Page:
Skip to main content

The Shoeless Mother

I saw her walking away from me while I braked my car to a stop at the intersection of Whiskey Bottom and Highway 1. Her hair - blonde and in a poneytail. Her attire - casual with a nice, tan jacket and slacks. She carried a young girl on her left side who was was blonde, too. Nothing looked out of place about what I could assume was a mother and daughter.

Across the street, on the other side of Whiskey Bottom, a man was pushing a black baby stroller. Perhaps the two were together. Perhaps the stroller was for the toddler in the woman's arms. Perhaps the stroller contained the little girl's sibling.

My gaze drifted back to the mother and daughter as the light turned green. Before I applied the gas, I saw what others may have overlooked. The woman had no left shoe, only a sock. Her right foot also had a sock but had either the remains of a shoe of some other material used to cover that foot. The material fanned out like a shredded tire as she walked with the child.

They kept walking. I drove past the pair with heavy heart.

This is the crossroads so many of us face. In a moment, we can choose to act or ignore. Sometimes, we take action. We ask a question. Offer money. Lend a hand. Other times, too often, we pass on by. Out of apathy, fear, or indifference we choose not to act.

I've done this countless times with the "corner sign man" who comes in all shapes, colors, and sizes. I presume he doesn't really need help. If he has time to stand on the street corner with a sign, he could spend time looking for a job...any job. I judge by his weathered appearance and often decent clothing that he'll use my money for booze, drugs, or sex.

By claiming that I can't help everyone who appears homeless, in reality I help no one.

Driving down the road to an Easter musical rehearsal at church, I winced at the irony of missing a ministry opportunity. Missing a rehersal is nothing in comparison to show compassion. The more I ponder about turning around to at least see where the "family" was going or what they were doing, the further away I become. Until, I dismissed the need.

Missed opportunity? Missed blessing? Missed chance to make a difference? Maybe. Maybe not. The point is we'll never know unless we act. God can certainly bring someone else along to help in a sitatuion...just as easily as some situations happen tragically for a reason. God is no less present in the tragedy than He is in the rescue.

Instead, will we be present during someone's time of need? Will we be willing to be willing?

Keep an eye out of the shoeless mothers around you and make a difference.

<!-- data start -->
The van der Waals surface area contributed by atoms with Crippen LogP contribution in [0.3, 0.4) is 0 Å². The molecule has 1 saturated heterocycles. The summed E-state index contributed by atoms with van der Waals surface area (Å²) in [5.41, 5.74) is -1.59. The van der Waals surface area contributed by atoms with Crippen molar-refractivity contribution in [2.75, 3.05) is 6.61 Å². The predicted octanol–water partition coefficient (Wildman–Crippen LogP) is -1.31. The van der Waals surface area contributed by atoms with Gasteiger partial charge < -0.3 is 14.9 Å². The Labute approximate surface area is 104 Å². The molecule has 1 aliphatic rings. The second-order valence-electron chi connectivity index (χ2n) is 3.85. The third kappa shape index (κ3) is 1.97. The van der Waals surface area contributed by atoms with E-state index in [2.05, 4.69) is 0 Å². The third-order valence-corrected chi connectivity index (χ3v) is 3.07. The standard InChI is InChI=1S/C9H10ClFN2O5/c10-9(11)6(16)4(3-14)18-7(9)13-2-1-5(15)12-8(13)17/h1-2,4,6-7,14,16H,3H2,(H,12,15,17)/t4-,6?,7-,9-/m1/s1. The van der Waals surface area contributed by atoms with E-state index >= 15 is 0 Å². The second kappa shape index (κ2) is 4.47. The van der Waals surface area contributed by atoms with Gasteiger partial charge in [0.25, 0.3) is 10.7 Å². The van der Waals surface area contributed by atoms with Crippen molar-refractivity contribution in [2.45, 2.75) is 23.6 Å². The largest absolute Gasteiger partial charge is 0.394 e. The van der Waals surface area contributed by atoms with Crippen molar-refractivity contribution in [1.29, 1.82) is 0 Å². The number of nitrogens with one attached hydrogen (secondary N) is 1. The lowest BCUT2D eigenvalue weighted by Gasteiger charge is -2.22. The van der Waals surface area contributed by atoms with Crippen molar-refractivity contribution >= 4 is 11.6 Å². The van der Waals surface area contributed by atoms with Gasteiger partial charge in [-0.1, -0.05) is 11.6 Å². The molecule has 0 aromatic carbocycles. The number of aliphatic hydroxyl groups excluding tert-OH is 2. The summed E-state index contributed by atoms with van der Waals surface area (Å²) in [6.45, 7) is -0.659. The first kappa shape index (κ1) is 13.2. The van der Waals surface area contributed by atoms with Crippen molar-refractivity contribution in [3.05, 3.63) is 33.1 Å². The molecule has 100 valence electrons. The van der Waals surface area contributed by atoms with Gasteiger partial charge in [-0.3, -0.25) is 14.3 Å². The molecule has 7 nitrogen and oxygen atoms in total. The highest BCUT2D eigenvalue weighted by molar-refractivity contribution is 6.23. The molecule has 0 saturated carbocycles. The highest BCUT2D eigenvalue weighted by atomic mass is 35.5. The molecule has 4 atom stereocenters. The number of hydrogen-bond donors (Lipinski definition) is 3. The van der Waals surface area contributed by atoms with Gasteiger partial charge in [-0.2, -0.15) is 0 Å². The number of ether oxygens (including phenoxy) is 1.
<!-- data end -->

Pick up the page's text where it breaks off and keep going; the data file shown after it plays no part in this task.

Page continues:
Popular posts from this blog

Being Intentional About Weight Loss

At the time of this post, I've lost 61 pounds, and I've accomplished this with no workout routine. I feel amazing! Want to know how I did it? Read on.

See You Around, Mike

Three weeks ago, I attended the memorial service of a dear Brother in Christ. Sunday, June 10, would've been his 56th birthday.
I miss my friend. But what's sad is that I didn't miss Mike until he was gone.

At least in the middle of the odd month, but definitely by the last week of it, Mike would always reach out to me with a request. It was usually to load a certain worship music video or some game show music. Sometimes, he needed some specific slides created or sound effects. Mike put a lot of thought into preparing the lessons.

For certain lessons, Mike asked the kids to write something that was bothering them or something that was a sin. Then he had them take hammer and nail to that card and attach it to an old rugged cross. Mike often brought in props to physically connect the Bible stories to the kids. For example, when he dressed as an innkeeper and walked in a wheelbarrow full of fresh cow manure. He was adding the smell of a barn to the lesson just to help set th…

What A Year

With a new year, looking forward and backward is important. Looking ahead is important to set goals and milestones of what to accomplish in the coming year. Reflecting on the past year is important to consider areas of growth and areas needing improvement.

Looking back on 2017, it's hard to ignore that I've been in the swamp of a layoff for half of it. December marked 6 months since the last day of work at AOL and 4 months since separation from the company.

So, what are some lessons I've learned from this journey?